A brief introduction to one of the nominees for the 2012 Turner Prize

  • Elizabeth Price User Group Disco, 2009

    Elizabeth Price, User Group Disco 2009 

    © Elizabeth Price, courtesy MOTInternational, London

Nominated for
Her solo exhibition at BALTIC, Gateshead.

Who she is
Bradford-born Price began working in sculpture in the late 1980s, moving into video in recent years. Her video installations, narrated only by on-screen messages, use existing archives of imagery, text and music to explore our relationship with the material world.

What they say
‘One moment didactic, then cryptic, then exclamatory… Price’s videos veer from critical meditation on the politics of art, the history of modernity and the corrupt logic of taxonomy, into passages of apocalyptic, hallucinated exuberance.’  JJ Charlesworth, Art Review

What do you think about Elizabeth Price’s work? Log in or Register to comment below, or tweet @Tate using the hashtag #EPrice

Elizabeth Price will be discussing her work as part of a series of Turner Prize talks.

Comments

dbrighouse

Original, compelling, disturbing - some of the descriptors that come to mind after watching Elizabeth Price's Turner Prize exhibition work. I though that the work was technically outstanding, and the connections between one scene and the next were subtle but evident, so that the final scenes had a feeling of awful inevitability about them. The sound track provided a crucial narrative accompanying the text.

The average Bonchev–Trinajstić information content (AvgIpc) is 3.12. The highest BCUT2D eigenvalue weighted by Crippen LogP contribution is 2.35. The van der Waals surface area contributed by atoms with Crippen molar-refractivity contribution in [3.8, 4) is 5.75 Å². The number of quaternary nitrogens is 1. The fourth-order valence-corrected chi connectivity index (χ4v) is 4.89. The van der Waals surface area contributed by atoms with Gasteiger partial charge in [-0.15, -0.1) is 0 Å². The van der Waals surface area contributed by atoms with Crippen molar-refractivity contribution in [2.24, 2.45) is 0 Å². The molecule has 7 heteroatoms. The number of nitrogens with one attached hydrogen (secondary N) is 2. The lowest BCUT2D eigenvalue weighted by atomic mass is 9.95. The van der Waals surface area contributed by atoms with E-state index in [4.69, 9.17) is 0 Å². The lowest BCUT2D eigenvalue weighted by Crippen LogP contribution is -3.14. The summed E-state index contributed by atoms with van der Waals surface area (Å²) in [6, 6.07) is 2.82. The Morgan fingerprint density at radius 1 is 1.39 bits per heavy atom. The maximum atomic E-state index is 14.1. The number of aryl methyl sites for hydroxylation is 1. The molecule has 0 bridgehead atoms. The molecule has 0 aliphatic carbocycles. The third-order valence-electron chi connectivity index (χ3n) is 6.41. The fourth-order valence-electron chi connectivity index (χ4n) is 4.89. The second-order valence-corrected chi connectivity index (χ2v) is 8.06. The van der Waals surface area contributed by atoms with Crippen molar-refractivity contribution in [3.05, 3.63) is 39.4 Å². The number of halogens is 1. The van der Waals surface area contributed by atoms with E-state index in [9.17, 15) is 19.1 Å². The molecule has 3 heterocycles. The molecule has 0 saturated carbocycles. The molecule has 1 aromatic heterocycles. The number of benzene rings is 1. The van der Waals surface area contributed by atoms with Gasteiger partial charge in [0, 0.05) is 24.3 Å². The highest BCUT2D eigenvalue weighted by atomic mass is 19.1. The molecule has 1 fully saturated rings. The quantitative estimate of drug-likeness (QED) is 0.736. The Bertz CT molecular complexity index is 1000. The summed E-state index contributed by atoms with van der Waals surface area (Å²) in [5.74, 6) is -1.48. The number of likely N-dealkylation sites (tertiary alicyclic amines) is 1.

I did have one concern, and that was about whether Price had sought permission from the relatives of the ten who died in the fire. I think that there is a significant ethical issue here, and the lack of any credits at the end of the work (or accompanying it) leave this unclear. It could be argued that the film footage used had been shown on news media and was in the public domain, but I feel strongly that appropriating such footage for artistic use in a timescale when there are direct living relatives requires their permission.